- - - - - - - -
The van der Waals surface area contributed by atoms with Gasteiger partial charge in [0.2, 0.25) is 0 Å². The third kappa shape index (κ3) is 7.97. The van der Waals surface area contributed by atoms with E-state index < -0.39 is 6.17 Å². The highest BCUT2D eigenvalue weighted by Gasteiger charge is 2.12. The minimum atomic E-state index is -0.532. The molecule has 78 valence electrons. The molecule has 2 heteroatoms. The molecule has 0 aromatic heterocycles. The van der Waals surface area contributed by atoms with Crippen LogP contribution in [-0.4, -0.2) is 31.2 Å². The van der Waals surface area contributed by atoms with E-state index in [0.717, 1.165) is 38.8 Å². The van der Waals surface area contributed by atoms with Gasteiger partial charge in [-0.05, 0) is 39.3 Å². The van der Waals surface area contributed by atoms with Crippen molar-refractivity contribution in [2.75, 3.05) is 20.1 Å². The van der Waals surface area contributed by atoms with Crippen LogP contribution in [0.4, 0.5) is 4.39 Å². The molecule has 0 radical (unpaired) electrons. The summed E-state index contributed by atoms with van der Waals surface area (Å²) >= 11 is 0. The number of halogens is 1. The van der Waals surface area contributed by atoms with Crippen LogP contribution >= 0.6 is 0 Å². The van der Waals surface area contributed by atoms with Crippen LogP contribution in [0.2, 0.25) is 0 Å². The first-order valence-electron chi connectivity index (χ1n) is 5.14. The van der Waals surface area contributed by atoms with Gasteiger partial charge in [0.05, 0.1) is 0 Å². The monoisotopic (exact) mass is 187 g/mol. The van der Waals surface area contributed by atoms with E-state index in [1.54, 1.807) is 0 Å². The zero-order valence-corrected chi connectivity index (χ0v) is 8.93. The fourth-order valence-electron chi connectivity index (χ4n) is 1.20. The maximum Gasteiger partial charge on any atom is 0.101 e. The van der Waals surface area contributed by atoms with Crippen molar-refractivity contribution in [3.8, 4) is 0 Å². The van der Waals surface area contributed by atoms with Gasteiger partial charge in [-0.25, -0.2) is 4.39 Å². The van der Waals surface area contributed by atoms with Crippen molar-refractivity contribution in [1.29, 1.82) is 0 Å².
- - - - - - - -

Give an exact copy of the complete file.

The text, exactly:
The van der Waals surface area contributed by atoms with Gasteiger partial charge in [0.2, 0.25) is 0 Å². The third kappa shape index (κ3) is 7.97. The van der Waals surface area contributed by atoms with E-state index < -0.39 is 6.17 Å². The highest BCUT2D eigenvalue weighted by Gasteiger charge is 2.12. The minimum atomic E-state index is -0.532. The molecule has 78 valence electrons. The molecule has 2 heteroatoms. The molecule has 0 aromatic heterocycles. The van der Waals surface area contributed by atoms with Crippen LogP contribution in [-0.4, -0.2) is 31.2 Å². The van der Waals surface area contributed by atoms with E-state index in [0.717, 1.165) is 38.8 Å². The van der Waals surface area contributed by atoms with Gasteiger partial charge in [-0.05, 0) is 39.3 Å². The van der Waals surface area contributed by atoms with Crippen molar-refractivity contribution in [2.75, 3.05) is 20.1 Å². The van der Waals surface area contributed by atoms with Crippen LogP contribution in [0.4, 0.5) is 4.39 Å². The molecule has 0 radical (unpaired) electrons. The summed E-state index contributed by atoms with van der Waals surface area (Å²) >= 11 is 0. The number of halogens is 1. The van der Waals surface area contributed by atoms with Crippen LogP contribution >= 0.6 is 0 Å². The van der Waals surface area contributed by atoms with Crippen LogP contribution in [0.2, 0.25) is 0 Å². The first-order valence-electron chi connectivity index (χ1n) is 5.14. The van der Waals surface area contributed by atoms with Gasteiger partial charge in [0.05, 0.1) is 0 Å². The monoisotopic (exact) mass is 187 g/mol. The van der Waals surface area contributed by atoms with E-state index in [1.54, 1.807) is 0 Å². The zero-order valence-corrected chi connectivity index (χ0v) is 8.93. The fourth-order valence-electron chi connectivity index (χ4n) is 1.20. The maximum Gasteiger partial charge on any atom is 0.101 e. The van der Waals surface area contributed by atoms with Crippen molar-refractivity contribution in [3.8, 4) is 0 Å². The van der Waals surface area contributed by atoms with Gasteiger partial charge in [-0.25, -0.2) is 4.39 Å². The van der Waals surface area contributed by atoms with Crippen molar-refractivity contribution in [1.29, 1.82) is 0 Å².